Success is in the future of open source software

Recently I read an article from Wired Magazine about the creator of the Linux kernel, Linus Torvalds. The article portrays him as a family man, yet when it's time to get to work he does just that.
Written by Chris Clay Clay, Contributor

Recently I read an article from Wired Magazine about the creator of the Linux kernel, Linus Torvalds. The article portrays him as a family man, yet when it's time to get to work he does just that. And we already know this, as he is the chief of the Linux kernel which as we know is a lot of work. But, as with the nature of open source software, he takes a lot of pride with his work, which is clearly evident as he turned down an invite to Apple directly from Steve Jobs. This says a lot. Many of those that use proprietary software and purchase it over and over, have a hard time absorbing the fact that open source software is free and that developers write the software not to make a profit, but because they enjoy doing it and saw a need for the software they write. As I've mentioned before, the end result is quality software that any developer can open, look at, and tweak if they wish. Or, they can inquire with the main team in charge of the particular software title and offer their help. It's a huge system of collaboration, and a very effective and powerful one.

It's no wonder that the GNU/Linux operating sytem is like a Swiss army knife of operating sytems. You can install a GNU/Linux distribution, then choose which pieces and parts you want to install with a few clicks in its own software installation application. And as I've mentioned before, the package management systems like RPM and others are extremely efficient and amazing at keeping software organized.

We should also not forget that the creator of the GNU General Public License is Richard Stallman and was the first to come up with the idea of open souce software. Linus built his Linux kernel and applied the GNU GPL to it. Richard is mainly travelling a lot these days, and lecturing around the world about open source software and its benefits to society. He has a mission to accomplish, and is clearly devoted to his beliefs.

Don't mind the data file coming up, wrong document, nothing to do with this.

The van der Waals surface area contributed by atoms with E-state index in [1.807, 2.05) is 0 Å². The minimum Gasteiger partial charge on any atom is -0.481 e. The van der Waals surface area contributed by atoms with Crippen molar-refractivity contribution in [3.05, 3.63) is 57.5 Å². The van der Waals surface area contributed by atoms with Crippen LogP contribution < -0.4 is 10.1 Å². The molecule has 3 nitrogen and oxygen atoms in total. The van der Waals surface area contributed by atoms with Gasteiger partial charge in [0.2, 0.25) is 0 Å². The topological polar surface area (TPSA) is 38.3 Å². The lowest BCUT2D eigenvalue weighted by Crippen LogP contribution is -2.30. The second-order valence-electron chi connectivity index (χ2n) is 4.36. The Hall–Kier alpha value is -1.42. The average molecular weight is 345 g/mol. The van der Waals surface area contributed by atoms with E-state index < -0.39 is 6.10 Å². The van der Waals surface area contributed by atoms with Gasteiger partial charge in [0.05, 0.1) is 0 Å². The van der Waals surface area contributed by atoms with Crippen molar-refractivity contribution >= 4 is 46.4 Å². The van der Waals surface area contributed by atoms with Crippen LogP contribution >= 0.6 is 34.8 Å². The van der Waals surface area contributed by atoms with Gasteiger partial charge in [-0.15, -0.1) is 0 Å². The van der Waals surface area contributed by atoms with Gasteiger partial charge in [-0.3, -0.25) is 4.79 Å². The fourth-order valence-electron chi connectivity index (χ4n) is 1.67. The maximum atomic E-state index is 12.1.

I see a bright future for open source. Developers for the software are more active than ever. Articles have popped up recently that "Linux on the Desktop is Dead". That's not true, Linux is alive on the desktop. Market share with Linux on the desktop has been hovering in the 1% area for quite a while. It's not going up very much, and it's not going down either. I think this is because of the dedicated fanbase out there using it. The Fedora forums are very much alive with users installing and using it for everyday activities on their desktops, as are Ubuntu forums and others as well. GNU/Linux on the desktop as a high percentage of the market may never be a reality, but GNU/Linux in general is a reality. With the increased demand and popularity of the cloud, GNU/Linux usage has been expanding at amazing rates on the server side. The adoption of GNU/Linux on the desktop is a difficult transition. Yes there are occasional announcements of companies and governments migrating from Windows to Linux, but I think Microsoft will keep its grasp on the desktop market for quite some time ahead. I think Microsoft's market share in the desktop market will continue to decline as it already has been over the past several years though. Desktops are becoming less popular, and more and more are waking up to the fact that Microsoft is not your friend, no matter what they try and make you believe. They've demonstrated this fact time and time again with tricky licensing schemes aimed at confusing customers and forcing them to upgrade over and over. As it has done for me, I believe that more and more will wake up and start looking at alternatives, which includes the desktop.

GNU/Linux has taken some interesting twists and turns along the way, especially in more recent times as things have been changing rapidly. While this shows that development in GNU/Linux is very strong, it also causes fragmentation which can confuse the user at times, especially new users. So I think that for the most part in the next few years, things with GNU/Linux will level out and probably be somewhere around where they are today. Unless, Microsoft produces another Windows Vista with Windows 8.

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